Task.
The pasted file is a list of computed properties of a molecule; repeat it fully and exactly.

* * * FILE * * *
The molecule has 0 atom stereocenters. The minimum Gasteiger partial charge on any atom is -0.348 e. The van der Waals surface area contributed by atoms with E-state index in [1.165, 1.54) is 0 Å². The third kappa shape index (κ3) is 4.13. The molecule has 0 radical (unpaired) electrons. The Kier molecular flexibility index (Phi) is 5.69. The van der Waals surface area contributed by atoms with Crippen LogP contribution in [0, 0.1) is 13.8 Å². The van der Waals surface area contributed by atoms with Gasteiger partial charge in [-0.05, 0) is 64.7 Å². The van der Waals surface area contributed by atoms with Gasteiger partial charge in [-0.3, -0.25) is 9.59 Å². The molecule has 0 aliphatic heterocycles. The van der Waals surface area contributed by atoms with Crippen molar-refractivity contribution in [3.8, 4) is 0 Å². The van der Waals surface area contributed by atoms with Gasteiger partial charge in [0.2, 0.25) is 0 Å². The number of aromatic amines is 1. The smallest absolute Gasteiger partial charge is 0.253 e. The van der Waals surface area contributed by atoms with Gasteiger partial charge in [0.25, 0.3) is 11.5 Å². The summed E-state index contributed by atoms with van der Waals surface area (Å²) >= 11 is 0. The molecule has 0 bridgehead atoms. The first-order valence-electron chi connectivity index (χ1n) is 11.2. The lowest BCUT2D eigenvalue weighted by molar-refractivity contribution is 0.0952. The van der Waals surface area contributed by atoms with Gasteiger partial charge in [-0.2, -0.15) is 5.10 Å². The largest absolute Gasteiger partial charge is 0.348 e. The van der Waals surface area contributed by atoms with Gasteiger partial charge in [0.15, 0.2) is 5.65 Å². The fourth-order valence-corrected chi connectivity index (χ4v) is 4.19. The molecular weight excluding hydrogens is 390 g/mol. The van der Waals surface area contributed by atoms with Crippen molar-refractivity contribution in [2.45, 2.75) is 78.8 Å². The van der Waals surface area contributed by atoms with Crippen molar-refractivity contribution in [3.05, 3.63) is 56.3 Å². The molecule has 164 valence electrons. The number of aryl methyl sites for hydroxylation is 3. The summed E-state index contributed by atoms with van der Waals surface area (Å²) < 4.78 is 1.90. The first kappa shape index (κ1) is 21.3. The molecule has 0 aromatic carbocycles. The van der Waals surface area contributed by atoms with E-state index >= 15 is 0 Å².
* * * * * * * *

The molecule has 0 atom stereocenters. The minimum Gasteiger partial charge on any atom is -0.348 e. The van der Waals surface area contributed by atoms with E-state index in [1.165, 1.54) is 0 Å². The third kappa shape index (κ3) is 4.13. The molecule has 0 radical (unpaired) electrons. The Kier molecular flexibility index (Phi) is 5.69. The van der Waals surface area contributed by atoms with Crippen LogP contribution in [0, 0.1) is 13.8 Å². The van der Waals surface area contributed by atoms with Gasteiger partial charge in [-0.05, 0) is 64.7 Å². The van der Waals surface area contributed by atoms with Gasteiger partial charge in [-0.3, -0.25) is 9.59 Å². The molecule has 0 aliphatic heterocycles. The van der Waals surface area contributed by atoms with Crippen molar-refractivity contribution in [3.8, 4) is 0 Å². The van der Waals surface area contributed by atoms with Gasteiger partial charge in [0.2, 0.25) is 0 Å². The number of aromatic amines is 1. The smallest absolute Gasteiger partial charge is 0.253 e. The van der Waals surface area contributed by atoms with Gasteiger partial charge in [0.25, 0.3) is 11.5 Å². The summed E-state index contributed by atoms with van der Waals surface area (Å²) >= 11 is 0. The molecule has 0 bridgehead atoms. The first-order valence-electron chi connectivity index (χ1n) is 11.2. The lowest BCUT2D eigenvalue weighted by molar-refractivity contribution is 0.0952. The van der Waals surface area contributed by atoms with Gasteiger partial charge in [-0.2, -0.15) is 5.10 Å². The largest absolute Gasteiger partial charge is 0.348 e. The van der Waals surface area contributed by atoms with Gasteiger partial charge in [0.15, 0.2) is 5.65 Å². The fourth-order valence-corrected chi connectivity index (χ4v) is 4.19. The molecular weight excluding hydrogens is 390 g/mol. The van der Waals surface area contributed by atoms with Crippen molar-refractivity contribution in [2.45, 2.75) is 78.8 Å². The van der Waals surface area contributed by atoms with Crippen molar-refractivity contribution in [3.05, 3.63) is 56.3 Å². The molecule has 164 valence electrons. The number of aryl methyl sites for hydroxylation is 3. The summed E-state index contributed by atoms with van der Waals surface area (Å²) < 4.78 is 1.90. The first kappa shape index (κ1) is 21.3. The molecule has 0 aromatic carbocycles. The van der Waals surface area contributed by atoms with E-state index >= 15 is 0 Å².